The first full week of February is Nation Burn Awareness Week. Burn injuries result in 40,000 hospitalizations each year, and these injuries can be devastating and even deadly. Combing through OSHA’s Fatality Inspection Data, you don’t have to look far before you see just how horrific workplace burns can be. From downed power lines to chemical exposure to arc flash, in many of these incidents, burn prevention could have saved lives and prevented injuries.
As the saying goes, where there’s smoke, there’s fire. The same cannot be said of burns. Workplace burn prevention has to go beyond fire safety. As a first step, it’s a good idea to get familiar with the types of burn injuries.
According to the National Center for Biotechnology Information (NCBI), thermal burns are caused by excessive heat from contact with flames, steam, hot surfaces, or hot liquids. The top priority when dealing with thermal burns is to stop or control the burning process. Basic first aid measures for these types of burns include cool water or compresses, sterile bandages, ointment, and pain management. If burns are severe (presenting with intense or worsening pain, multiple layers of skin impacted, large blisters, delicate areas injured), the burns should be evaluated by a medical professional.
Thermal burn prevention includes PPE, training, emergency action plans, and fire prevention, protection, and detection.
Sun exposure burns fall under the category of thermal burns, however, there are some special considerations. Employees who work outdoors should be provided with the proper training and PPE to prevent both burns and heat stress. Additionally, workers should be permitted to reduce hours spent in direct sunlight and take breaks to seek shade.
Chemical burns occur when skin or eyes come in contact with corrosive or caustic materials (e.g., acids or alkaloids). These materials eat away at tissues causing burn-like injuries. Basic first aid for these injuries may differ, depending on the type of chemical exposure, but generally removing the cause of the burn by flushing with cool water, removing clothing and jewelry that may still have the chemical on it, and bandaging the impacted areas is advised by the Mayo Clinic. If chemical burns are deep, cover large areas, or cover hands, feet, face, groin, buttocks, or a major joint, immediate assessment by a medical professional is necessary.
Chemical burn prevention includes PPE, training, and hazard communication.
Electrical burns happen when electricity comes in contact with the body, and these injuries can happen whether or not the current comes in direct contact with skin. Before administering first aid, it’s critical that the source of the electricity be turned off. Treatment is similar to that of other burns, however, a person who has been in contact with electricity should be seen by a doctor. Electrical burns can be worse than expected based on what you can see on the skin, and there may be damage to internal tissues.
Electrical burn prevention includes PPE, lockout/tagout, training, and a robust electrical safety program.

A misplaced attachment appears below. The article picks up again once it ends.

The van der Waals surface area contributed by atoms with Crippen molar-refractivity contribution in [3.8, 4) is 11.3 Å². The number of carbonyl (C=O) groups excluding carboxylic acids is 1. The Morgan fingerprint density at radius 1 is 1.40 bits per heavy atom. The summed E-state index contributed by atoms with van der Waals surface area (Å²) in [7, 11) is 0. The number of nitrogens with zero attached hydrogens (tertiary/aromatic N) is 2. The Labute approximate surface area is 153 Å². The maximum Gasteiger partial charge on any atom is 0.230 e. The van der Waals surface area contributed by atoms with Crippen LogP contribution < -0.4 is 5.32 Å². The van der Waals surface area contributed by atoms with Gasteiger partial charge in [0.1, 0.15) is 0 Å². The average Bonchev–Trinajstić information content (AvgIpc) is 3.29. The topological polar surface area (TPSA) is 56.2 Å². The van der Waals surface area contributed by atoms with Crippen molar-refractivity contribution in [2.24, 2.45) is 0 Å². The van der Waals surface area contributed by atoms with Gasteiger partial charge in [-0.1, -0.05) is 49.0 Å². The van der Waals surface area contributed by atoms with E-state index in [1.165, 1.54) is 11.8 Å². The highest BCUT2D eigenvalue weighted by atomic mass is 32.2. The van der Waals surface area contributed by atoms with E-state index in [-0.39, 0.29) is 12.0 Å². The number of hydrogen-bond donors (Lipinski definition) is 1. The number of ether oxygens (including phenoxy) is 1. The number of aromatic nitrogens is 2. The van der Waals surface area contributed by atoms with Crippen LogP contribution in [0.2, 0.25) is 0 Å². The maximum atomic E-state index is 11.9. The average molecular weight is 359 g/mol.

Burn treatment often requires knowledge of burn severity. And understanding just how devastating these injuries are should reinforce the importance of burn prevention. Though most are familiar with first-, second-, and third-degree classifications, according to the NCBI, there are six degrees of burn injury:
First Degree: Superficial, minor damage affecting only the top layer of skin. Though these burns may be pink or red and painful, they will not blister.
Second Degree: Damage extending beyond the top layer of skin, these burns will be red and very sore and can often blister.
Third Degree: Damage to both the epidermis (outermost layer of skin) and dermis (tough connective tissue, hair follicles, and sweat glands), third-degree burns can destroy tissue. These injuries can appear white or charred.
Fourth Degree: Not only are all layers of skin impacted, muscles, tendons, and bones can be affected. The skin will appear charred, and bone may be exposed.
Fifth Degree: Going beyond fourth degree, fifth-degree burns present with charred, white skin and exposed bone.
Sixth Degree: Going beyond fifth degree, sixth-degree burns present with loss of skin and exposed bone.
When assessing burn injuries, thickness is a consideration.
Partial Thickness: First- and second-degree burns fall under the partial thickness category. While first-degree burns are superficial in this regard, second-degree burns can range from superficial partial thickness (appears red with blisters, is wet, and blanches with pressure) that heal within three weeks to deep partial thickness (appears yellow or white, is dry, and does not blanch with pressure) that take three to eight weeks to heal.
Full Thickness: Third-degree and up are classified as full-thickness burns. The skin is dry and leathery and appears white, black/brown, or charred and there is no blanching with pressure. These injuries may require skin grafting or amputation and require more than eight weeks to heal.
Clearly, burn injuries can be devastating, which is why burn prevention is an important part of workplace safety.
Job safety is a right. According to OSHA, “Federal law entitles you to a safe workplace. Your employer must keep your workplace free of known health and safety hazards.” Burn prevention falls within these rights, including:
Let us help you prevent burns in the workplace as well as other common, preventable injuries. We're here to answer your questions, offer advice, and help you build a comprehensive safety program. Contact us today!